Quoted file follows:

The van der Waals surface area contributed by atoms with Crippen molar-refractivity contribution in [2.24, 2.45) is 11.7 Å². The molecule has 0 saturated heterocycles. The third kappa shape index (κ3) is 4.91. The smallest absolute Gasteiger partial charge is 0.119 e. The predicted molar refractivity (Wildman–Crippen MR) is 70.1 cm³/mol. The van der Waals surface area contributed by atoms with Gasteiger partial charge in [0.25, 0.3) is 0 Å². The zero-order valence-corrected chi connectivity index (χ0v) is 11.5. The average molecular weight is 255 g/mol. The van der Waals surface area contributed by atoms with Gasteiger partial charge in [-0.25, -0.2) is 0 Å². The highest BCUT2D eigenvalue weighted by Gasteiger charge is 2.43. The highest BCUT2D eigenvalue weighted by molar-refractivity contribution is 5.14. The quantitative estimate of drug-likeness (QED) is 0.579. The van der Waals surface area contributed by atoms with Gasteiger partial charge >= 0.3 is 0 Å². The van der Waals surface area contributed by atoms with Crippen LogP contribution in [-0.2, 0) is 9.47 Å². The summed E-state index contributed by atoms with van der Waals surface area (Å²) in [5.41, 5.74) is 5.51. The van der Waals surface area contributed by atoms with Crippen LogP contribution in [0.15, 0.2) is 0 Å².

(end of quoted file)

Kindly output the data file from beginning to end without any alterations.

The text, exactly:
The van der Waals surface area contributed by atoms with Crippen molar-refractivity contribution in [2.24, 2.45) is 11.7 Å². The molecule has 0 saturated heterocycles. The third kappa shape index (κ3) is 4.91. The smallest absolute Gasteiger partial charge is 0.119 e. The predicted molar refractivity (Wildman–Crippen MR) is 70.1 cm³/mol. The van der Waals surface area contributed by atoms with Gasteiger partial charge in [0.25, 0.3) is 0 Å². The zero-order valence-corrected chi connectivity index (χ0v) is 11.5. The average molecular weight is 255 g/mol. The van der Waals surface area contributed by atoms with Gasteiger partial charge in [-0.25, -0.2) is 0 Å². The highest BCUT2D eigenvalue weighted by Gasteiger charge is 2.43. The highest BCUT2D eigenvalue weighted by molar-refractivity contribution is 5.14. The quantitative estimate of drug-likeness (QED) is 0.579. The van der Waals surface area contributed by atoms with Gasteiger partial charge >= 0.3 is 0 Å². The van der Waals surface area contributed by atoms with Crippen LogP contribution in [-0.2, 0) is 9.47 Å². The summed E-state index contributed by atoms with van der Waals surface area (Å²) in [5.41, 5.74) is 5.51. The van der Waals surface area contributed by atoms with Crippen LogP contribution in [0.15, 0.2) is 0 Å².